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Truck Conversions

Reprint of article by Bob StraderIn the issue of the NKK Connection, John Anderson, Executive Director, RV Safety Education, presented an article entitled Towing a Fifth Wheel with a Medium Duty Truck. John’s article focused on safety and truck characteristics needed tow our larger fifth wheels. He briefly mentioned a lighter class of truck, commonly referred to as “light medium duty” trucks that are designed to fill a gap between pickup trucks and medium duty trucks. These lighter trucks are also referred to as Class 4 and Class 5 trucks as opposed to the medium duty, which starts at Class 6.

Starting with the 1999 model year, Ford Motor Company introduced new models of the light-medium-duty Class 4 and 5 trucks (F450 and F550) to accommodate towing fifth wheel trailers in the 16,000 to 21,000 lb. ranges, with a Gross Combination Weight Rating (GCWR) of up to 30,000 lbs.

These trucks are manufactured as dual wheeled chassis models with cab, drive train, and suspension completed. They are delivered as an incomplete chassis and then the conversion facility manufactures and installs a body on which the fifth-wheel hitch is mounted and storage compartments are incorporated into the design. The conversion is then ready to be sold through Ford Motor Company’s dealer network.

Why would we want to upgrade to the higher-class truck? (Safety) As John Anderson so aptly stated in his article, “the maximum allowable fifth wheel weight for most pick-ups is in the vicinity of 13,000 to 15,000 pounds”. The Class 4 and 5 F550’s will safely tow and stop our larger fifth wheels that are manufactured with multiple slideouts and carry a Gross Vehicle Weight Rating (GVWR) of 16,000 to 20,000 lbs.

These trucks usually are equipped with the 7.3-liter PowerStroke diesel engine, four-speed automatic transmissions, like the Class 2 and 3 pickup models, the cab area is also identical. The differences are in the frame, suspension, brakes, driveshaft, axle, rims, and tire size. These components are more heavy duty. Examples would include 15” ABS brakes as opposed to 12” ABS. Axle’s accommodate up to 13,500 lbs. as opposed to 6,830 lbs. SRD, and 9,750 lbs. DRW, on the F350 models. Payloads are significantly increased with GVWR’s up to 17,500 lbs. with the Crew Cab model.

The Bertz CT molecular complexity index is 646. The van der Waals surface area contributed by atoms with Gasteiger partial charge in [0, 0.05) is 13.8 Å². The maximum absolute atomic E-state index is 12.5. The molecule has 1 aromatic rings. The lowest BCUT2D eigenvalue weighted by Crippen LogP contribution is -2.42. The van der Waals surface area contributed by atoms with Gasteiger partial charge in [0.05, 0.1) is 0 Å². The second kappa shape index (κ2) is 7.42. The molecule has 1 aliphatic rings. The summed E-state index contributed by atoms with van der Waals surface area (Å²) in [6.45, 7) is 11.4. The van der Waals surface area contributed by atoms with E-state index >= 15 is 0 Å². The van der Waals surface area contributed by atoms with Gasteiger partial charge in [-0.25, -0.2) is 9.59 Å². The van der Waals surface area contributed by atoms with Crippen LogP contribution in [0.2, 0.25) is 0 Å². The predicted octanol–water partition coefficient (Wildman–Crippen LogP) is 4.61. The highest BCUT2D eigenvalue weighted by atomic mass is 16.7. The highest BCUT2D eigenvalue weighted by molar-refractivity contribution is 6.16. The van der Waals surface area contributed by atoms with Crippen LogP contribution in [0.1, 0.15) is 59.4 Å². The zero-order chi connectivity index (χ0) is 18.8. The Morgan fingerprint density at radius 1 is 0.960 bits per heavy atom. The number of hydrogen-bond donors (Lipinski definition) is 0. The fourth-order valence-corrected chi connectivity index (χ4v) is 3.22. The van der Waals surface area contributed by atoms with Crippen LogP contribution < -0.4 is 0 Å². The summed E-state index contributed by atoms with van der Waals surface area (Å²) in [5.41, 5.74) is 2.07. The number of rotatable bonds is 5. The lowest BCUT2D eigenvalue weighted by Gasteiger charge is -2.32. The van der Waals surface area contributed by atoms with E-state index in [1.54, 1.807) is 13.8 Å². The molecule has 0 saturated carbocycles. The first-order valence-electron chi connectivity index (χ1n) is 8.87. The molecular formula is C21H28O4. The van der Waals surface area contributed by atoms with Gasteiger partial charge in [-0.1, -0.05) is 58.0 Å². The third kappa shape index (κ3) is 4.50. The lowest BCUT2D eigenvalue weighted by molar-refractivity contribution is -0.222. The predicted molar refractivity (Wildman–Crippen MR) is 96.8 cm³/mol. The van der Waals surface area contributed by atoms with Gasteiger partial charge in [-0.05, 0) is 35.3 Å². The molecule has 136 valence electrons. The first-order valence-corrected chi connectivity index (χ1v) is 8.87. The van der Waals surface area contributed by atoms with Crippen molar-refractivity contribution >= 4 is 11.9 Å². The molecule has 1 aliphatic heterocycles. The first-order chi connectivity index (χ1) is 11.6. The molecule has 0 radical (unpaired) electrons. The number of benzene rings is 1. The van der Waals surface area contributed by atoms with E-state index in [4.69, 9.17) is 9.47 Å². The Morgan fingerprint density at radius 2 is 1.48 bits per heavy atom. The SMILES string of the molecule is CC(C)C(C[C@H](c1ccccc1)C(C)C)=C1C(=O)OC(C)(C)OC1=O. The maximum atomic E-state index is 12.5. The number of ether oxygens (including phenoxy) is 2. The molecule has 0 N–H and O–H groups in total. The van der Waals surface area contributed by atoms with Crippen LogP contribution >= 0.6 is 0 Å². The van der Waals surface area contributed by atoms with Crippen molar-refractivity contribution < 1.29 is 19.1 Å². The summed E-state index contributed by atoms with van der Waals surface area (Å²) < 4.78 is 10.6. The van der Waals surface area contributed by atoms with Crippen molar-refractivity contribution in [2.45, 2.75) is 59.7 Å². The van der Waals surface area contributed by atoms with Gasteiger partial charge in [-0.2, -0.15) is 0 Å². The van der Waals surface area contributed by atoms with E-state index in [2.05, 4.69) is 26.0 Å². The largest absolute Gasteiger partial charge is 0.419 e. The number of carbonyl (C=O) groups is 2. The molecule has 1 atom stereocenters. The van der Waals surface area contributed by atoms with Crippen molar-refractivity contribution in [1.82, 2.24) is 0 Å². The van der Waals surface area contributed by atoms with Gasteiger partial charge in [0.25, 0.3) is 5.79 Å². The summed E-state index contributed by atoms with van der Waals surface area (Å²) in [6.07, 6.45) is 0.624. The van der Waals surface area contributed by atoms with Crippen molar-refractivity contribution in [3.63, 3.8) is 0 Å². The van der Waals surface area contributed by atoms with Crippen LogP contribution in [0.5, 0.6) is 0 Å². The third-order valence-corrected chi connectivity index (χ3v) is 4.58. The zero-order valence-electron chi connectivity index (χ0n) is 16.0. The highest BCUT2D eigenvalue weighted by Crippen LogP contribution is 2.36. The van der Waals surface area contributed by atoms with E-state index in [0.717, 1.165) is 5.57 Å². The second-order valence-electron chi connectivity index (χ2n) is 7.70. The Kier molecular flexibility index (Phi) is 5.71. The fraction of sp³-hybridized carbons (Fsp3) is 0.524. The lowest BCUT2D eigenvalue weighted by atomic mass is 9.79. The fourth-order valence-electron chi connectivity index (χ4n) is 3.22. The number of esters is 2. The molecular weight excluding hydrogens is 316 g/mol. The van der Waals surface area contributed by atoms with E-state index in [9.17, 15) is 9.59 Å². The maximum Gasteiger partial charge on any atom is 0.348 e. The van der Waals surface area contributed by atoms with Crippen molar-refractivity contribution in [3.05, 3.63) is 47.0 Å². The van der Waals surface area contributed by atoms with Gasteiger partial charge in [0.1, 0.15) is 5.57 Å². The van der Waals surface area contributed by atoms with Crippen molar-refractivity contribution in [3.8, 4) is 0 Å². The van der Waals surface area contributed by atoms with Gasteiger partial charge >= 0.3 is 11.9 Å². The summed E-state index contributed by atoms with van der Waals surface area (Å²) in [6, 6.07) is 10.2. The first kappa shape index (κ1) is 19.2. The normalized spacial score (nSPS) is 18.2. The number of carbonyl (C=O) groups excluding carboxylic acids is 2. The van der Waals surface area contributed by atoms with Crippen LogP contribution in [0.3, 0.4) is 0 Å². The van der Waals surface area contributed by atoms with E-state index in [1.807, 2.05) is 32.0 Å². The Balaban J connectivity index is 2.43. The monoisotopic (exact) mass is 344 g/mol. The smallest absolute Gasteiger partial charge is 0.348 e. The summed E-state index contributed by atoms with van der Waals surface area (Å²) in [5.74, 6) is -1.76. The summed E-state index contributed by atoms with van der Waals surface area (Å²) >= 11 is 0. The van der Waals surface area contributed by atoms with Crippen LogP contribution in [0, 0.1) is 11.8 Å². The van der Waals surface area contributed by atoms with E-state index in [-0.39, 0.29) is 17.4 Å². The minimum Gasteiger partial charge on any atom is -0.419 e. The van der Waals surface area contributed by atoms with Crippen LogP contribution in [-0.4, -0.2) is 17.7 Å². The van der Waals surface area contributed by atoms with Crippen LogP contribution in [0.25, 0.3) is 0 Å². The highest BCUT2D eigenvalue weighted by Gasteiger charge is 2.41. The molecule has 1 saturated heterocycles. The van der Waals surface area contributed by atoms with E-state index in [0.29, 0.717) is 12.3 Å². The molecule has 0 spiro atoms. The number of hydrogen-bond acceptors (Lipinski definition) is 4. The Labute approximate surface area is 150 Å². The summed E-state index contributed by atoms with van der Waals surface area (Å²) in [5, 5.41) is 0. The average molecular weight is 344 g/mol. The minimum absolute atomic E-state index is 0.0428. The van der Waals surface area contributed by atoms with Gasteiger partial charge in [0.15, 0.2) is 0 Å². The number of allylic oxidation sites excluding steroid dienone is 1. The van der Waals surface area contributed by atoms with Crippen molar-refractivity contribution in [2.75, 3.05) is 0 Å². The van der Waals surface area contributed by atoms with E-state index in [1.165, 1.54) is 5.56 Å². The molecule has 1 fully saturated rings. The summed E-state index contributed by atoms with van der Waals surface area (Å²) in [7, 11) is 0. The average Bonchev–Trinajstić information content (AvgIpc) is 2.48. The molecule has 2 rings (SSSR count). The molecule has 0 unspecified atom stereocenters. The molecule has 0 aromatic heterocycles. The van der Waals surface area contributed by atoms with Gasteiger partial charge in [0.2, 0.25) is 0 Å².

An important consideration is how well the truck rides especially when used as a “daily driver”. This is where I believe a major difference exists between the Class 6 medium duty trucks and the Class 4 & 5 light-medium duty trucks. The front axles are rated for up to 6,000 lbs., as opposed to 8,000 lb. The 6,000 lb. axle provides a softer ride. The F550 especially benefits from optional rear air ride suspension. Air ride suspensions are adjustable and the ride can be significantly softened for the non-towing application.

As John Anderson mentioned in his article, the addition of an air suspension hitch will provide additional dampening motion between the truck and the trailer. Some hitch manufacturers recommend this style of hitch on all dual pick-up through medium duty trucks. Some fifth wheel manufacturers have had to redesign their fifth wheel pin box areas to accommodate the heavier suspensions of this newer breed of the tow vehicle. The combination of rear air-ride and the air suspension hitch has made a significant difference in the ride and elimination of the “surging motion” common with standard suspended models.

Towing your fifth wheel safely is an important responsibility. Overloading the truck and fifth wheel can create a significant liability. Use of these newer model trucks helps add the needed margin of safety not available with the pick-up. In the September 2001 issue of Trailer Life, writer Ken Freund responded to a question about overloading a tow vehicle with this quote: “When you overload a vehicle, you are using yourself and your family as test pilots to find out what fails first. It also puts all other users of the road at risk. In all cases, our response will be to not exceed manufacturer’s ratings.”